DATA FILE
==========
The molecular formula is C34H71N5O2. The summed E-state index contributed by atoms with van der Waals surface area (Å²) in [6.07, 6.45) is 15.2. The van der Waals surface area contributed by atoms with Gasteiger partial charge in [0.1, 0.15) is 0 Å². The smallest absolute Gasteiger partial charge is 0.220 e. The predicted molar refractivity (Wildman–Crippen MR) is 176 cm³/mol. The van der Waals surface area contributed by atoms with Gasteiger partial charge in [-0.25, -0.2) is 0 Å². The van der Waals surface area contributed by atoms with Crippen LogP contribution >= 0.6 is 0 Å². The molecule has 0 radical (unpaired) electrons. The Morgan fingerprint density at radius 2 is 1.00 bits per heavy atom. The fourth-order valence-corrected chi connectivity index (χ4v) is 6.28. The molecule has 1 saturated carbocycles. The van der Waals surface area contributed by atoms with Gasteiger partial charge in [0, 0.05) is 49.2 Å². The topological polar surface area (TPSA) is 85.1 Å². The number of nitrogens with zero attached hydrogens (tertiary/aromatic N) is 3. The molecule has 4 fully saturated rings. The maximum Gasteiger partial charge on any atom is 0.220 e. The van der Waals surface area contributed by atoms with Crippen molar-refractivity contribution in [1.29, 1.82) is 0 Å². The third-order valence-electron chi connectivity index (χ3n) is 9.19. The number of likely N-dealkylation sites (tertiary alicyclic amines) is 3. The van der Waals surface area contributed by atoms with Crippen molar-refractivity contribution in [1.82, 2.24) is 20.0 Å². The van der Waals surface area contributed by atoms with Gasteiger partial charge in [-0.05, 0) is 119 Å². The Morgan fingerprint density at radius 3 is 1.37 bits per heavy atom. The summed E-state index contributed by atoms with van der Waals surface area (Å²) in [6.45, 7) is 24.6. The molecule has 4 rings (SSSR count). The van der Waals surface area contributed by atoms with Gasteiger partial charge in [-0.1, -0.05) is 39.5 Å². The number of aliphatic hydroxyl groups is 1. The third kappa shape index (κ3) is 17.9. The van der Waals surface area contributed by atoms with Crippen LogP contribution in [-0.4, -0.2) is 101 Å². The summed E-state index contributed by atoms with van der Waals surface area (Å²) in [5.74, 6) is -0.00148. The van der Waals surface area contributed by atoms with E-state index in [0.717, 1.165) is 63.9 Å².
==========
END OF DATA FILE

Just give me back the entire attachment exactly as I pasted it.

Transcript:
The molecular formula is C34H71N5O2. The summed E-state index contributed by atoms with van der Waals surface area (Å²) in [6.07, 6.45) is 15.2. The van der Waals surface area contributed by atoms with Gasteiger partial charge in [0.1, 0.15) is 0 Å². The smallest absolute Gasteiger partial charge is 0.220 e. The predicted molar refractivity (Wildman–Crippen MR) is 176 cm³/mol. The van der Waals surface area contributed by atoms with Gasteiger partial charge in [-0.25, -0.2) is 0 Å². The van der Waals surface area contributed by atoms with Crippen LogP contribution >= 0.6 is 0 Å². The molecule has 0 radical (unpaired) electrons. The Morgan fingerprint density at radius 2 is 1.00 bits per heavy atom. The fourth-order valence-corrected chi connectivity index (χ4v) is 6.28. The molecule has 1 saturated carbocycles. The van der Waals surface area contributed by atoms with Gasteiger partial charge in [0, 0.05) is 49.2 Å². The topological polar surface area (TPSA) is 85.1 Å². The number of nitrogens with zero attached hydrogens (tertiary/aromatic N) is 3. The molecule has 4 fully saturated rings. The maximum Gasteiger partial charge on any atom is 0.220 e. The van der Waals surface area contributed by atoms with Crippen molar-refractivity contribution in [1.29, 1.82) is 0 Å². The third-order valence-electron chi connectivity index (χ3n) is 9.19. The number of likely N-dealkylation sites (tertiary alicyclic amines) is 3. The van der Waals surface area contributed by atoms with Crippen molar-refractivity contribution in [1.82, 2.24) is 20.0 Å². The van der Waals surface area contributed by atoms with Gasteiger partial charge in [-0.05, 0) is 119 Å². The Morgan fingerprint density at radius 3 is 1.37 bits per heavy atom. The summed E-state index contributed by atoms with van der Waals surface area (Å²) in [6.45, 7) is 24.6. The molecule has 4 rings (SSSR count). The van der Waals surface area contributed by atoms with Gasteiger partial charge in [-0.1, -0.05) is 39.5 Å². The number of aliphatic hydroxyl groups is 1. The third kappa shape index (κ3) is 17.9. The van der Waals surface area contributed by atoms with Crippen LogP contribution in [-0.4, -0.2) is 101 Å². The summed E-state index contributed by atoms with van der Waals surface area (Å²) in [5.74, 6) is -0.00148. The van der Waals surface area contributed by atoms with E-state index in [0.717, 1.165) is 63.9 Å².